Skills and Connection

Posted on July 11, 2013


Whatever your profession, you can’t help but evaluate how it is portrayed in movies and TV.  You can watch a scene and think, “Yes, I would do x, but I would not do y.”  When I was a banker, it always struck me as absurd how often shows would portray the bank branch as having money stacked on shelves inside the vault.  It just is never that way.  It is even hard to watch any version of “A Christmas Carol” without noting that Scrooge really is not a good banker.  He loans to people who have neither the cash flow to service the debt nor the assets to support it.  No wonder he has a collection problem, he makes bad loans.  No matter what kind of interest he charged, Scrooge wouldn’t be wealthy; he’d be broke.  Whether you are in education, law enforcement, construction, or retail, you may have a similar reaction with how your industry is portrayed.[1]

When a show features characters working with a therapist, I automatically assess what I thought was effective about the therapist’s approach and what I would have done differently.  Those of you who have been reading me regularly may recall that I am a fan of “The Office.”  I finally got around to watching the last of the final season on the DVR.  In one of the last episodes, Jim and Pam are getting couple’s therapy.  We never get to see the therapy, we only get to see their interactions and hear them talk about what they have learned in therapy.

Since most of you are not in this line of work, here is a little background on marital therapy.  There are numerous theoretical approaches to marital therapy.  The two approaches that have had the most empirical study are Cognitive Behavioral Therapy and Emotionally Focused Therapy.  Both have been demonstrated to have positive results in helping couples improve their marriages.  The former is mostly concerned with skills and the latter with attachment (i.e. connection).[2]  In reality, both of these are important.  With regard to skills, it is important for couples to learn to actively listen to each other.  It is important to affirm each other.  Research has shown that it takes five positive comments to offset one negative.[3]  Partners need to learn to voice complaints without criticism or contempt.[4]  Partners also need to learn to hear that complaint without defensiveness or stonewalling.  Couples need to be able to resolve conflict in productive and healthy ways.  On the connection side, marriages are generally not business arrangements.  Effective negotiation skills are not enough to maintain a close connection.  It was an emotional connection that brought you together.  It was an emotional connection that made you decide to commit your life to this person.  It is that attachment that ultimately keeps you together.  We all need to feel loved and valued by our partner.  Distressed couples have general fallen into negative patterns of interaction that leave them both feeling disconnected.  Further, it is usually the unmet attachment needs that fuel the cycle.  Essentially, the negative cycle is a failed attempt to get one’s needs met.  Left unchecked, the negative cycle takes over the relationship.

So let’s get back to Pam and Jim.  What we know of their therapist, is that they were taught to affirm each other and they were taught to “speak their truth” (which we might call using “I” statements).  These are skills, and they are important skills for a couple to have.  But something is still lacking.  When Pam faces the camera by herself, she says, “My heart just feels so blocked up.”  They are making progress on skills, but the attachment is not the close, comfortable, easy connection they once enjoyed.  At the end of the episode, Jim is leaving for Philadelphia for his other job.  Before he leaves, he kneels down by Pam’s desk and says, “I think we’re making progress.  I am really sorry I have to go, but let’s keep at this.”  He walks outside to get in a cab.  Pam sits at her desk continuing her work and looking sad.  Then she notices that Jim didn’t take his umbrella.  She grabs it and follows him out.  She gives it to him and as she turns to go back, Jim pulls her back.  We don’t get to hear what he says to her, but he puts his arms around her and continues talking with her while he hugs her.  She initially doesn’t hug him back.  The scene flashes back to their wedding and a reading from 1 Corinthians 13 as they look at each other adoringly.  Flash forward to present.  Jim continues to hold her and whisper in her ear.  After a pause, Pam hugs him back tightly.  They kiss, as the reading from 1 Corinthians 13 continues.  When they pull back, Jim says, “I love you.”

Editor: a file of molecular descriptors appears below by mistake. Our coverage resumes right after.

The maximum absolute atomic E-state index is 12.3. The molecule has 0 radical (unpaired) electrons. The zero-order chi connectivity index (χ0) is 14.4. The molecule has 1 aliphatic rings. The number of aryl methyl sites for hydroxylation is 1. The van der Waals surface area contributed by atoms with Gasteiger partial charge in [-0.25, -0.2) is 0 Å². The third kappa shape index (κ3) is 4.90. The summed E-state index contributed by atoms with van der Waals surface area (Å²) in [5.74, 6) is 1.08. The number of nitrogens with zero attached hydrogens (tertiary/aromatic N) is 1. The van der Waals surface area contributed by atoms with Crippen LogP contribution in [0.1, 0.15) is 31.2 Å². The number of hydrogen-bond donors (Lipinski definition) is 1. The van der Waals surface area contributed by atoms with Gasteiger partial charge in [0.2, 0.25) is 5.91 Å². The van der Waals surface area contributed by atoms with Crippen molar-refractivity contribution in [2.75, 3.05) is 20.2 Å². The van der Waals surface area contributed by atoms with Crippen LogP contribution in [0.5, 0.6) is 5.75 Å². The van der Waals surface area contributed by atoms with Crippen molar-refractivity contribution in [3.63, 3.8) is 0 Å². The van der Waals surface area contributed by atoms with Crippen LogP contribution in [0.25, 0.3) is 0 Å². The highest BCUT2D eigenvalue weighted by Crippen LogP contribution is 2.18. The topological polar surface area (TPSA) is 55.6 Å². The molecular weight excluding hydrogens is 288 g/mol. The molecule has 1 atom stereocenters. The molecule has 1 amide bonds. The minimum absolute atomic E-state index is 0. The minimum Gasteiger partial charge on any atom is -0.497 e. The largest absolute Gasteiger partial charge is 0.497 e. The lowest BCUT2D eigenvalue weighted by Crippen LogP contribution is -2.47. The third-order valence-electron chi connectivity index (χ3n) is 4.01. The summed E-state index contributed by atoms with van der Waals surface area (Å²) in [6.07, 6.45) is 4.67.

I realize that these are actors, playing fictional characters, reading lines that were written for them, but it is still a beautiful moment.  And it rings true, because this sort of breakthrough moment of honest connection also happens in session with real people.  Couples who come to therapy distress, wounded, and wondering if they can find their way back, find hope and connection again.  Skills are important.  Feeling loved and valued by your partner, being able to turn to your partner for comfort and support, knowing your partner has your back, that’s beautiful, priceless, heaven on earth.

[1] I have always hated the plot device on police shows in which someone kicks in a door.  It simply can’t be done.

[2] I am simplifying greatly here.

[3] In my opinion, that number is way too low.  You need more than 5 positives to take the sting out of a negative comment.  Then again, I suppose it depends how genuine the positive comments are and how hurtful the negative comment is.

[4] See the post on the Four Horsemen.